Dr. Moffett continues to perform radio astronomical observations of supernova remnants, and is currently working with Furman students to study the expansion and polarization properties of the remnant of the historical supernova of 1006 AD.​​​​

    • March 21, 2020
    • 6:30 PM
    • Dark Sky Site

    • April 16, 2020
    • 7:30 PM - 9:00 PM
    • Roper Mountain Science Center

    Presentation:  Cold War Spy in the Sky now Provides an Eye on the Cosmos

     Abstract: The 12-meter satellite communications dish at Pisgah Astronomical Research Institute (PARI) was updated and converted from an electronic spy role to an astronomical radio telescope after being dormant for 20 years.

    The presentation will compare radio and optical telescopes and look at the cold war mission of this instrument when PARI was formerly a Department of Defense facility (Rosman Station). The story of the update and conversion to a radio telescope, after the dormancy of 20 years, will be illustrated along with the current student involvement at PARI with the newly commissioned instrument. Finally, we will look at the variable star observation on August 21, 2017, to our knowledge the first time a solar eclipse was observed by a large radio telescope.

    Speaker:  Ken Steiner

    Ken Steiner, President of Charlotte Amateur Astronomers Club, also served as CAAC Observatory Director for 7 years during the major expansion of the Gayle H Riggsbee Observatory (GHRO). He has served as Interim Executive Director of Pisgah Astronomical Research Institute (PARI). Ken is presently is Consultant for Special Projects at PARI with the main focus on acquiring Dark Sky Park Designation for PARI from the International Dark Sky Association.

    Ken arrived in the Charlotte area in 2001 as Sales Engineer for Enprotech Technologies (Forging and Stamping Press rebuilding) covering the SE USA and Mexico. He has served on numerous National and International Non-Profit Boards. Ken and his wife Deb have been active in the CAAC since their arrival in the Charlotte area.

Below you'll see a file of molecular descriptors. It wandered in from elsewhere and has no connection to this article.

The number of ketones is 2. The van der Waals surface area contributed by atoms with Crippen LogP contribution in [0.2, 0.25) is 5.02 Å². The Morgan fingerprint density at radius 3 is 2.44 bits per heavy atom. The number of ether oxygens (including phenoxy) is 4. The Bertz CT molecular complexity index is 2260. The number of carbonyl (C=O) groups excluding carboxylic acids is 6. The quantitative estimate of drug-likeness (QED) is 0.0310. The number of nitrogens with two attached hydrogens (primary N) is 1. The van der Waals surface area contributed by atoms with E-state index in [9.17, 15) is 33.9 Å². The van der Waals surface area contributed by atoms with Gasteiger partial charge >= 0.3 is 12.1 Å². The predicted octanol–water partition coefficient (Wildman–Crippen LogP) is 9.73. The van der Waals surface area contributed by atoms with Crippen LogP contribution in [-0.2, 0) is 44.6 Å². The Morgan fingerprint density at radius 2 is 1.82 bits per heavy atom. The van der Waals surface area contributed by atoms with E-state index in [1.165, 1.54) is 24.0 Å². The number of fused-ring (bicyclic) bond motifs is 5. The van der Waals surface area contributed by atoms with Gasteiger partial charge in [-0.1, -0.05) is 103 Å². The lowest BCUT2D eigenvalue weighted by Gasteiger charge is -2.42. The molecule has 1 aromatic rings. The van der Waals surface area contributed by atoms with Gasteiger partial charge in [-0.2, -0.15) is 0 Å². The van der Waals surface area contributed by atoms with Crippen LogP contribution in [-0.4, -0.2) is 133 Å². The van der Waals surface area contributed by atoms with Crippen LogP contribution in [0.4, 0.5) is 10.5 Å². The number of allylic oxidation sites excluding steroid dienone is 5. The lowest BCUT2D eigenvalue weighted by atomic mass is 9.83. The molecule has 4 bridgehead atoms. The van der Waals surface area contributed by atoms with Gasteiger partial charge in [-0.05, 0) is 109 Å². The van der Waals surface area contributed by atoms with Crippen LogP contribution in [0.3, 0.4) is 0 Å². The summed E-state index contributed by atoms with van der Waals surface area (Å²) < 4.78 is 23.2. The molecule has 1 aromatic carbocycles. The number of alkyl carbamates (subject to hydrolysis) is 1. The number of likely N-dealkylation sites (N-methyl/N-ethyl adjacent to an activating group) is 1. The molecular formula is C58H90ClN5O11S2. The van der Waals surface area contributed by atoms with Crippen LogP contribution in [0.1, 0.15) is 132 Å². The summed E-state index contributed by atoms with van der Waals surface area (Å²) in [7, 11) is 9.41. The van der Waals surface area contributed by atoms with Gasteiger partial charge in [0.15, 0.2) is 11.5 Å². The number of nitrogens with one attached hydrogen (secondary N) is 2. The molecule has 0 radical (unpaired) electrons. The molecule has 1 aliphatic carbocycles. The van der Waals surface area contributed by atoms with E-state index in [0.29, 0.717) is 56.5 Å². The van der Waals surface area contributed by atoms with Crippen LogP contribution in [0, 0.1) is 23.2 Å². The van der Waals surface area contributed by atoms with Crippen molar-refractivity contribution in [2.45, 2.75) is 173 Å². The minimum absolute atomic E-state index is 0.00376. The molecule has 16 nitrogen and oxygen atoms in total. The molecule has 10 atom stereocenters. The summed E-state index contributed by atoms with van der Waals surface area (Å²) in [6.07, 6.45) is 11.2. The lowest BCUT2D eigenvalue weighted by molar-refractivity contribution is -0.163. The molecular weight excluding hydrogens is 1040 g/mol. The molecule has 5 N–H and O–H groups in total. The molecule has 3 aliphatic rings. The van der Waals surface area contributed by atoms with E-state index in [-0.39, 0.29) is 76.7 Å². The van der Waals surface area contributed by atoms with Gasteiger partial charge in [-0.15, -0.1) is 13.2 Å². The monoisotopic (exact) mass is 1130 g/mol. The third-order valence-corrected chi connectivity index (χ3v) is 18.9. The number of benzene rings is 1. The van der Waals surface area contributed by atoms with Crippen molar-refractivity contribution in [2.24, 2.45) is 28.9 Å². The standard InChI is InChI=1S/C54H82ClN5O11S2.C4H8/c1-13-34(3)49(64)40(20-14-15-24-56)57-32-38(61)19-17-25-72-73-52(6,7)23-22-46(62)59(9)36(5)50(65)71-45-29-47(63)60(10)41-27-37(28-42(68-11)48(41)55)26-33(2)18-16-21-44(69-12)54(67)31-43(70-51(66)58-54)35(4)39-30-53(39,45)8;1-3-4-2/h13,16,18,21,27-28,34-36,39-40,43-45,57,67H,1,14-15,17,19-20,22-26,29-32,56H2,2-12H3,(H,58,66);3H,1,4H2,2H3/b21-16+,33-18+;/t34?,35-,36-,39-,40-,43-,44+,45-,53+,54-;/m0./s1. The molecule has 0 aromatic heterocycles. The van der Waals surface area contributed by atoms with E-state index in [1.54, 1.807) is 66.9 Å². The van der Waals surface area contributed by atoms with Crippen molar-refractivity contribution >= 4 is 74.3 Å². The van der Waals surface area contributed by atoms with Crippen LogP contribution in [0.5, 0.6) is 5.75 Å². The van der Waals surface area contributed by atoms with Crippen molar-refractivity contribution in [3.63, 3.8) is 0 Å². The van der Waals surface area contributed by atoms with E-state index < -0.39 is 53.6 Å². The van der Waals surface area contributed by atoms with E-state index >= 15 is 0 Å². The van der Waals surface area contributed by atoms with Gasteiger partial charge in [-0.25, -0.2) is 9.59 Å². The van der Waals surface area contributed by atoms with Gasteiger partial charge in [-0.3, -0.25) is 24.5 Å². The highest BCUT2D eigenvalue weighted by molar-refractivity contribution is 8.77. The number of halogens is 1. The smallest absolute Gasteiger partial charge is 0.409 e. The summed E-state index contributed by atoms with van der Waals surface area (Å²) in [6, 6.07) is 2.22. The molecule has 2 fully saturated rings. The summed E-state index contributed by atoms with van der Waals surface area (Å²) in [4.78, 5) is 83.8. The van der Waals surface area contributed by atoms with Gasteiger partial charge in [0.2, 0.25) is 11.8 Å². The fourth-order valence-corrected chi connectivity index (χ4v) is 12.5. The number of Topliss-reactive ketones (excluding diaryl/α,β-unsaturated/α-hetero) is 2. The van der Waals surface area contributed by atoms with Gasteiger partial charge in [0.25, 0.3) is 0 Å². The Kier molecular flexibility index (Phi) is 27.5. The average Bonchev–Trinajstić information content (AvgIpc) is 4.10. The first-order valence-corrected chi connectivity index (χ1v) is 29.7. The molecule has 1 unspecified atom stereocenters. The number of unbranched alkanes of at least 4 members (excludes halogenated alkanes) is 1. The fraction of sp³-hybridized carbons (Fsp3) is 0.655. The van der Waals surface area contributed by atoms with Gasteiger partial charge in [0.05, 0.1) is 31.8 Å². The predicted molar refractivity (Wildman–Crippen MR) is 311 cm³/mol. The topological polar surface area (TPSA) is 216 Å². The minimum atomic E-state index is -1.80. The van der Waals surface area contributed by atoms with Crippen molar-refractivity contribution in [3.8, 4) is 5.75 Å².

• April 18, 2020
    • 7:00 PM
    • Dark SKy Site

    • April 23, 2020
    • April 26, 2020
    • Wildacres Retreat, near Little Switzerland NC

    The Charlotte Amateur Astronomers Club invites you to attend the 34th annual Southern Star Astronomy Convention at the beautiful Wildacres Retreat in the Blue Ridge Mountains near Little Switzerland, NC.

    Wildacres has comfortable dormitory lodging with private baths, a dining hall serving three delicious meals daily, and a well equipped lecture hall where you will see presentations from experts on a variety of topics in astronomy and space science.  Other activities include observing (weather permitting), a nature hike and visit to local artisan, swap table, door prizes, and wine and cheese and ice cream socials.  The interesting program, idyllic setting, and camaraderie of fellow astronomy enthusiasts keeps many people returning year after year.  Registration will open in late February, at which time registration forms will be available on our website  Save the dates and we look forward to seeing you at Southern Star 2020!

    • May 21, 2020
    • 7:30 PM - 9:00 PM
    • Roper Mountain Science Center

    Presentation :  The Flying Observatory

    Abstract:  SOFIA, the Stratospheric Observatory for Infrared Astronomy, is a Boeing 747SP aircraft modified to carry a 2.7-meter (106-inch) reflecting telescope (with an effective diameter of 2.5 meters or 100 inches). Flying into the stratosphere at 38,000-45,000 feet puts SOFIA above 99 percent of Earth???s infrared-blocking atmosphere, allowing astronomers to study the solar system and beyond in ways that are not possible with ground-based telescopes. SOFIA is made possible through a partnership between NASA and the German Aerospace Center (DLR).

    Speaker: Bob Braur

    As a life long amateur astronomer, Bob Brauer has been involved with astronomy clubs and public outreach across the country. He is a past president of the San Jose Astronomical Association (SJAA) in San Jose, California.

    His engineering career in Silicon Valley with Siemens and Sun Microsystems led him to the opportunity to join NASA's SOFIA program as the Safety and Quality Assurance Manager for Universities Space Research Association (USRA) for 10 years until his retirement in 2018. 

    Bob and his wife Karen moved to the Greenville area in 2019 and he is having great fun as a staff astronomer and volunteer for the Roper Mountain Science Center.

Past events

February 10, 2020 Seeds in Space
January 25, 2020 Star Party
January 21, 2020 Project Artemis-Forward to the Moon
January 16, 2020 January Club Monthly Meeting
November 23, 2019 Star Party
November 21, 2019 November RMA Club Meeting
November 14, 2019 November RMA Board Meeting
October 05, 2019 Star Party Rain Date
Powered by Wild Apricot Membership Software